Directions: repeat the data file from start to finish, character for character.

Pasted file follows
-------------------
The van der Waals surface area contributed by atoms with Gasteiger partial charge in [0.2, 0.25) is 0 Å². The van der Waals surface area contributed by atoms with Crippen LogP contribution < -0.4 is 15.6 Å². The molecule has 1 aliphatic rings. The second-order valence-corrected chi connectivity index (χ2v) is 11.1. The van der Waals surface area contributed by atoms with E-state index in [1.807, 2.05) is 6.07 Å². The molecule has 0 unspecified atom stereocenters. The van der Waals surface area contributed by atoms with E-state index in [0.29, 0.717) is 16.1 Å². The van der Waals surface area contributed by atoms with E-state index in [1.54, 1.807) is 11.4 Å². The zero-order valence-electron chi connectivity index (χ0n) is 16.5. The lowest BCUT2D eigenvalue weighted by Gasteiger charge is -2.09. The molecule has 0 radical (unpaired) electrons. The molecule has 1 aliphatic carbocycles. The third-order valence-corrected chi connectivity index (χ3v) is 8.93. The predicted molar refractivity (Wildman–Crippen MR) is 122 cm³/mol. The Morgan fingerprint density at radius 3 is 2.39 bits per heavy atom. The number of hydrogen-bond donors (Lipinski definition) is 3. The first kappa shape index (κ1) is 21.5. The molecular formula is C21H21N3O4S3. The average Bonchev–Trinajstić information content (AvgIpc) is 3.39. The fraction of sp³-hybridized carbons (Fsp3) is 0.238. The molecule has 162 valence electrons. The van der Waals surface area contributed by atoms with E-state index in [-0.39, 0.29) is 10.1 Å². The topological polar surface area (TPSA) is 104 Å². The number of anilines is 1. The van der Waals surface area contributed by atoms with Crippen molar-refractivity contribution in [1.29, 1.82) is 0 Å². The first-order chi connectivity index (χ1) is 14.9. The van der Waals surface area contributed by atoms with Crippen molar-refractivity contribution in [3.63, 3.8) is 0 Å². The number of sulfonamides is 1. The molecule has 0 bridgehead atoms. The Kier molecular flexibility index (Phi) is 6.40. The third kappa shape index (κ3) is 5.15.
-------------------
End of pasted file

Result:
The van der Waals surface area contributed by atoms with Gasteiger partial charge in [0.2, 0.25) is 0 Å². The van der Waals surface area contributed by atoms with Crippen LogP contribution < -0.4 is 15.6 Å². The molecule has 1 aliphatic rings. The second-order valence-corrected chi connectivity index (χ2v) is 11.1. The van der Waals surface area contributed by atoms with E-state index in [1.807, 2.05) is 6.07 Å². The molecule has 0 unspecified atom stereocenters. The van der Waals surface area contributed by atoms with E-state index in [0.29, 0.717) is 16.1 Å². The van der Waals surface area contributed by atoms with E-state index in [1.54, 1.807) is 11.4 Å². The zero-order valence-electron chi connectivity index (χ0n) is 16.5. The lowest BCUT2D eigenvalue weighted by Gasteiger charge is -2.09. The molecule has 0 radical (unpaired) electrons. The molecule has 1 aliphatic carbocycles. The third-order valence-corrected chi connectivity index (χ3v) is 8.93. The predicted molar refractivity (Wildman–Crippen MR) is 122 cm³/mol. The Morgan fingerprint density at radius 3 is 2.39 bits per heavy atom. The number of hydrogen-bond donors (Lipinski definition) is 3. The first kappa shape index (κ1) is 21.5. The molecular formula is C21H21N3O4S3. The average Bonchev–Trinajstić information content (AvgIpc) is 3.39. The fraction of sp³-hybridized carbons (Fsp3) is 0.238. The molecule has 162 valence electrons. The van der Waals surface area contributed by atoms with E-state index in [-0.39, 0.29) is 10.1 Å². The topological polar surface area (TPSA) is 104 Å². The number of anilines is 1. The van der Waals surface area contributed by atoms with Crippen molar-refractivity contribution in [1.29, 1.82) is 0 Å². The first-order chi connectivity index (χ1) is 14.9. The van der Waals surface area contributed by atoms with Crippen molar-refractivity contribution in [3.63, 3.8) is 0 Å². The number of sulfonamides is 1. The molecule has 0 bridgehead atoms. The Kier molecular flexibility index (Phi) is 6.40. The third kappa shape index (κ3) is 5.15.